His prescience was aided by the police and fire department short-wave radios he installed near his bed (though he had no telephone, claiming he was "allergic" to it) and in his '38 Chevy. In the car's trunk he carried photo equipment, a typewriter for photo captions, clothes, salamis and cigars.

From Centre Market Place, Weegee often strolled over to the Bowery for both work and relaxation. Walking the Bowery today, you encounter striking juxtapositions, like homeless men from the Bowery Residents' Committee shelter cadging smokes outside the former CBGB next door, now a John Varvatos store selling $500 sweaters. In Weegee's day similar culture clashes happened at Sammy's Bowery Follies (267 Bowery, between East Houston and Stanton Streets), which from 1934 to 1970 attracted what The New York Times once described as a mixed crowd of "drunks and swells, drifters and celebrities, the rich and the forgotten."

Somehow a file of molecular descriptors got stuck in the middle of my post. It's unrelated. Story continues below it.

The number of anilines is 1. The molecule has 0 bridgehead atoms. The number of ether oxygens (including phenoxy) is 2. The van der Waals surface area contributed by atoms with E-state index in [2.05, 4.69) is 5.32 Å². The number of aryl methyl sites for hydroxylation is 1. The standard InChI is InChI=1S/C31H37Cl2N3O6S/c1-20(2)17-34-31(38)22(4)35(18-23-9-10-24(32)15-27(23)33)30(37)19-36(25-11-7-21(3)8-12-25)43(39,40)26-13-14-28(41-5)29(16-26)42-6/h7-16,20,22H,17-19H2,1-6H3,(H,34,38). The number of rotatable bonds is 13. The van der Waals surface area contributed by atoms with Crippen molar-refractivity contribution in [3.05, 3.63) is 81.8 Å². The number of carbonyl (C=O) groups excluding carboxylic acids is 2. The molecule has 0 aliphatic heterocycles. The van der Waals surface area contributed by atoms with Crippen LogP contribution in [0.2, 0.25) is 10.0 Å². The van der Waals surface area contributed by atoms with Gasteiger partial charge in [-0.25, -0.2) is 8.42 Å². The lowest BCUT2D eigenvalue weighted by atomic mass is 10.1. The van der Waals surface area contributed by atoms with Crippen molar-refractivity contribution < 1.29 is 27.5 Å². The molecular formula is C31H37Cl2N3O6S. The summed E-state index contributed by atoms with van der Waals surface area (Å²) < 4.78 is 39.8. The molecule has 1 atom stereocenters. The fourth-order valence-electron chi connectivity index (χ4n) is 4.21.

Weegee (who disparaged The Times as a paper for the "well-off Manhattan establishment") called Sammy's "the poor man's Stork Club" and wrote in the newspaper PM in 1944: "There's no cigaret girl — a vending machine puts out cigarets for a penny apiece. There's no hatcheck girl — patrons prefer to dance with their hats and coats on. But there is a lulu of a floor show."

Among the regulars, he wrote in his 1945 book, "Naked City," was a woman they called Pruneface and a midget who walked the streets dressed as a penguin to promote cigarettes. When the midget got drunk, Weegee wrote, he "offered to fight any man his size in the house."